Online retailers' commitment to reducing fast fashion impact 'on people and the planet'

Some of the country’s biggest fast fashion brands have launched sustainability programmes to attempt to offset the damage to the environment.

The Yorkshire Post contacted six of the country’s leading retailers to ask about their contribution to cutting the impact caused by their brands, only ASOS and Boohoo responded.

An ASOS spokesman said the business was “committed to reducing the impact of our business on people and the planet”.

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The company has reduced emissions per order by 30 per cent from 2015 to 2019, they said, and increased the mix of more sustainable fibres across the business.

Stock photo of the offices of online retailer Boohoo. Photo: PA

“For example, 85 per cent of the cotton in our own brand products is now from more sustainable sources; we've reached up to 90 per cent recycled materials in our packaging; and have pioneered innovative new ways of designing products to reduce waste, as we demonstrated through the launch of our first-ever circular design collection in September,” they said.

But they added: “We know there’s more work to be done however, and we’re in the process of setting ambitious new targets on sustainability to take us forward for the next decade and beyond.”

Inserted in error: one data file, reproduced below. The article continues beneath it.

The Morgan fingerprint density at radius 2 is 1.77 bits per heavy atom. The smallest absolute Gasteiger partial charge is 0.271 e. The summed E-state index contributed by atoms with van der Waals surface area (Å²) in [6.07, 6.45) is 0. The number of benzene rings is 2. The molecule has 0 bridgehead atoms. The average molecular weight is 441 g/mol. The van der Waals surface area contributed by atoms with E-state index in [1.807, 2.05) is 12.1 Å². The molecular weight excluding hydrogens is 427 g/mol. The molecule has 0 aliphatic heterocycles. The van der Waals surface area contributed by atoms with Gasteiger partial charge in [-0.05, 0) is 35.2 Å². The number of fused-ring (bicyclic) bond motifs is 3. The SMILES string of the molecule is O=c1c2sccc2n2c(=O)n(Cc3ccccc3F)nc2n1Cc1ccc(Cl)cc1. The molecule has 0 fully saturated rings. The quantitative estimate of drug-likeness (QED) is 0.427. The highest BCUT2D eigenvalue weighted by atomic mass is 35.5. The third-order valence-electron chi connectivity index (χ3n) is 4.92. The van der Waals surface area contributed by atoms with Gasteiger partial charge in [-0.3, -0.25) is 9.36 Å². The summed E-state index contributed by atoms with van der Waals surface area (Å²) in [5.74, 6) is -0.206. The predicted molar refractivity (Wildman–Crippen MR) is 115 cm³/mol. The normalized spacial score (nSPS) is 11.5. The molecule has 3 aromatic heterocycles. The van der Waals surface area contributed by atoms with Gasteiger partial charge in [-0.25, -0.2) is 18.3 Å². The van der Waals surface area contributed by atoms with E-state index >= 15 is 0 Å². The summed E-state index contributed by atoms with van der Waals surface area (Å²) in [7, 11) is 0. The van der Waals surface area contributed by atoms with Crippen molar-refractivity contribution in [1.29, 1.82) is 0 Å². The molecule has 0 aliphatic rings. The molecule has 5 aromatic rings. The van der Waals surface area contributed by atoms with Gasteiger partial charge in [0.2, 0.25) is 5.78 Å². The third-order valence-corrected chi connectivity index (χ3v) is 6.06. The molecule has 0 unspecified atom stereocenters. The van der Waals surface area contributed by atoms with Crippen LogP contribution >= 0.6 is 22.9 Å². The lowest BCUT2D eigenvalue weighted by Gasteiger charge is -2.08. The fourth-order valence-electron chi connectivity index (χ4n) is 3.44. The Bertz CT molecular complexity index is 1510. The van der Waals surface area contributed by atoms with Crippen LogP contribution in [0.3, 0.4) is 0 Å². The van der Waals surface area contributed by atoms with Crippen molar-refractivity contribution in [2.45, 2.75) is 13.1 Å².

While Boohoo said it was “acutely aware of the challenges that the industry faces with regards to the environment”

Last month, Boohoo launched its sustainability strategy UPFront, which sets out a range of targets.

“Our team developed this after extensive research with consumers and our own teams and in response to this feedback it is straightforward, no nonsense and target driven,” Boohoo spokesman said.

“It includes commitments such as by 2023 we will launch resale or recycle options across our brands and by 2025 we will ensure that no textile waste from our UK textile production goes direct to landfill,” they said.

But they said consumers also said they found sustainability confusing.

“Our ambition is to use our size and scale to make sustainable fashion affordable to everyone, not just those with deeper pockets,” they said.